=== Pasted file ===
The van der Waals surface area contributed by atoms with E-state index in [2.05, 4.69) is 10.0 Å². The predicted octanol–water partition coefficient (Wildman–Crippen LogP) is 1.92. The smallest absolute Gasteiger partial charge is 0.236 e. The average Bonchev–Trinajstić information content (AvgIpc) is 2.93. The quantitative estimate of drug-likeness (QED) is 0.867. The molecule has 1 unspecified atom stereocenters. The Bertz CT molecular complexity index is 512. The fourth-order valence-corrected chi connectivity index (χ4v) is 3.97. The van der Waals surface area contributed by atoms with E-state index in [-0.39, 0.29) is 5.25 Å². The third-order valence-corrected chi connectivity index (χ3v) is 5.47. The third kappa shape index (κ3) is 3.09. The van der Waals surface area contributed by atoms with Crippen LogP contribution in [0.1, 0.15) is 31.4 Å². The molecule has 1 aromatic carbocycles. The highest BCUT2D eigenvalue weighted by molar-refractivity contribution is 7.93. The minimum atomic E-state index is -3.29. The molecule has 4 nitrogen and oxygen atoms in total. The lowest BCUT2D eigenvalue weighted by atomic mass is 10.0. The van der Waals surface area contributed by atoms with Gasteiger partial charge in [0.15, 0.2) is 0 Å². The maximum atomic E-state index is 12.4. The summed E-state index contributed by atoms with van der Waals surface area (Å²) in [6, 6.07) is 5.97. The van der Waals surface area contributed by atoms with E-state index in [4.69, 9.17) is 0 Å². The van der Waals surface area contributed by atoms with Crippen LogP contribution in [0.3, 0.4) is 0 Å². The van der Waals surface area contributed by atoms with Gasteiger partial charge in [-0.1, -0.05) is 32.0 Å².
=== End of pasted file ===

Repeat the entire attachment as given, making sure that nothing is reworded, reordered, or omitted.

The van der Waals surface area contributed by atoms with E-state index in [2.05, 4.69) is 10.0 Å². The predicted octanol–water partition coefficient (Wildman–Crippen LogP) is 1.92. The smallest absolute Gasteiger partial charge is 0.236 e. The average Bonchev–Trinajstić information content (AvgIpc) is 2.93. The quantitative estimate of drug-likeness (QED) is 0.867. The molecule has 1 unspecified atom stereocenters. The Bertz CT molecular complexity index is 512. The fourth-order valence-corrected chi connectivity index (χ4v) is 3.97. The van der Waals surface area contributed by atoms with E-state index in [-0.39, 0.29) is 5.25 Å². The third-order valence-corrected chi connectivity index (χ3v) is 5.47. The third kappa shape index (κ3) is 3.09. The van der Waals surface area contributed by atoms with Crippen LogP contribution in [0.1, 0.15) is 31.4 Å². The molecule has 1 aromatic carbocycles. The highest BCUT2D eigenvalue weighted by molar-refractivity contribution is 7.93. The minimum atomic E-state index is -3.29. The molecule has 4 nitrogen and oxygen atoms in total. The lowest BCUT2D eigenvalue weighted by atomic mass is 10.0. The van der Waals surface area contributed by atoms with Gasteiger partial charge in [0.15, 0.2) is 0 Å². The maximum atomic E-state index is 12.4. The summed E-state index contributed by atoms with van der Waals surface area (Å²) in [6, 6.07) is 5.97. The van der Waals surface area contributed by atoms with E-state index in [4.69, 9.17) is 0 Å². The van der Waals surface area contributed by atoms with Crippen LogP contribution in [0.3, 0.4) is 0 Å². The van der Waals surface area contributed by atoms with Gasteiger partial charge in [-0.1, -0.05) is 32.0 Å².